Cover by A. R. Shellnut
I’m getting this posted early this week. Hopefully that will make up for almost missing my deadline the past two weeks.
This chapter is a bit on the shorter side, but I enjoyed looking over it again and fixing it up. I hope you will enjoy it too.
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She slept for nine hours. Nine. She had not slept less than eight hours a night all week. She started keeping track as soon as she consistently found herself waking up utterly exhausted, thinking that she might be overextending herself with her current study schedule. She made sure she got at least eight hours of sleep a night now, and her energy levels remained consistently low.
Every day she woke up exhausted. The dark circles around her eyes grew worse every day. She was worried in part because she knew this was not healthy and partly because other people might start to notice something was wrong with her. That sort of attention and concern was the last thing she wanted or needed.
Her schedule allowed her about five whole minutes to worry each day. Unfortunately, that did not leave her enough time to do much more than see that she looked as exhausted as she felt. Worrying only made her feel worse so to a degree she was glad she was busy.
Something was wrong. She probably needed to see a doctor. That would take up even more time she did not have.
It might just be a cold. She resolved to take the time to get some cold medicine from the store before bed time tonight. That might end up taking as much time as seeing a doctor, but she did not think she could find the energy to make the effort to even make the call to get an appointment.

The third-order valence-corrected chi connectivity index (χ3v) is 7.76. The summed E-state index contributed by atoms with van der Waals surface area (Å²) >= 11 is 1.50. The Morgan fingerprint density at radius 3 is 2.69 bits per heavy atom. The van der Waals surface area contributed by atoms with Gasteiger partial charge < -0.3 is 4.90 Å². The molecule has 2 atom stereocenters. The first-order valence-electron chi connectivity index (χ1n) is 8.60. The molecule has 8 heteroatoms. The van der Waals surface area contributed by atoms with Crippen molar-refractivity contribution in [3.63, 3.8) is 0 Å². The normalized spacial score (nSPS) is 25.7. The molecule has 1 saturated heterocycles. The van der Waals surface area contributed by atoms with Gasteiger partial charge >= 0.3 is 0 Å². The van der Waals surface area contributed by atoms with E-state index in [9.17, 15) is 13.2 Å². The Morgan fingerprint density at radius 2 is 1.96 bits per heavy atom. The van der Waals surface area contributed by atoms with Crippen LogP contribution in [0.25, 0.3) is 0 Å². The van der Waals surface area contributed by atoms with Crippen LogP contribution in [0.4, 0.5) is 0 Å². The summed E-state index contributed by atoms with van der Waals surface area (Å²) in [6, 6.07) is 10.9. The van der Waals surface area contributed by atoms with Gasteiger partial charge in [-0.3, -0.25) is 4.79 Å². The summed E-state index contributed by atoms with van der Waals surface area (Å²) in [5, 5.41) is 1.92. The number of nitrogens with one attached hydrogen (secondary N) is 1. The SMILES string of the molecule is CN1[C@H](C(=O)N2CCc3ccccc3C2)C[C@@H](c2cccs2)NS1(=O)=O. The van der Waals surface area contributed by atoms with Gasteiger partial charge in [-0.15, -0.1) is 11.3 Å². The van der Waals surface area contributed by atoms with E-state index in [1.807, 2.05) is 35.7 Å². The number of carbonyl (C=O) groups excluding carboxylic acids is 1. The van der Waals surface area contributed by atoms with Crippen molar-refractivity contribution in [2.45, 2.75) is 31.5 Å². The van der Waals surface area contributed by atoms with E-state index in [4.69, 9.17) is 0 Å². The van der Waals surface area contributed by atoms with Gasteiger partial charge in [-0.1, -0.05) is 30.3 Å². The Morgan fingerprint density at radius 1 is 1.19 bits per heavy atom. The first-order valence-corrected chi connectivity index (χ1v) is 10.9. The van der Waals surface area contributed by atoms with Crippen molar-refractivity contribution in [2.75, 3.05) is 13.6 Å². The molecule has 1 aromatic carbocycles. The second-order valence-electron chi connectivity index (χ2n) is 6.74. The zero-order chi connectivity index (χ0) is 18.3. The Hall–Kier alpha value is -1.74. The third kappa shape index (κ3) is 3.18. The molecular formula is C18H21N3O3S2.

She wanted to believe she was exhausted from the start of a cold, but aside from having absolutely no energy regardless of how long she slept she did not have any of the symptoms she wold normally expect from a cold. Her nose was not stuffy. She did not have aches and pains she would normally associate with the start of an illness.
If this did not turn out to be a cold she was very concerned it might end up being the most dreaded of all teenage diseases: mono. Then she would not have much of a choice about going to see a doctor, but for now she wanted to avoid wasting her time by taking any extreme measures. A cold or some sort of long term exhaustion from her course load seemed likely rather than something more serious.
Unless her memory had started to fail her too she knew she could buy some over the counter cold medicine at the campus book store. They had a small pharmacy section that carried most items a typical college student might need to stock up on to take care of minor health concerns — adhesive bandages, Tylenol, and cold and allergy medicine. She could stop by the store and buy some without going too far out of her way today.
That fit into her schedule much better than the daunting hassle of getting an appointment penciled in with a doctor and then possibly having to get a ride from a friend to a pharmacy if the doctor decided she needed some sort of prescription. She had a feeling any doctor she spoke to would try to give her some sort of sleep aid since it was universally known that tired people need more sleep.
In her experience doctors had the same problem with selective hearing that plagued most adults more than a few years older than her. For some reason being young meant only half the words she said were worth hearing. She could imagine how it would play out: she would explain just how much sleep she had been getting lately and without even discussing other possible causes she would be handed a prescription for some sleep aid or another. Sleep aids were trendy after all. No one got enough sleep. Especially not college students with their wild parties four nights a week and what not. Never mind if the particular college student sitting on the examination table might be in bed every night by eleven or that the most wild thing she had done recently was kiss her boyfriend during a study date.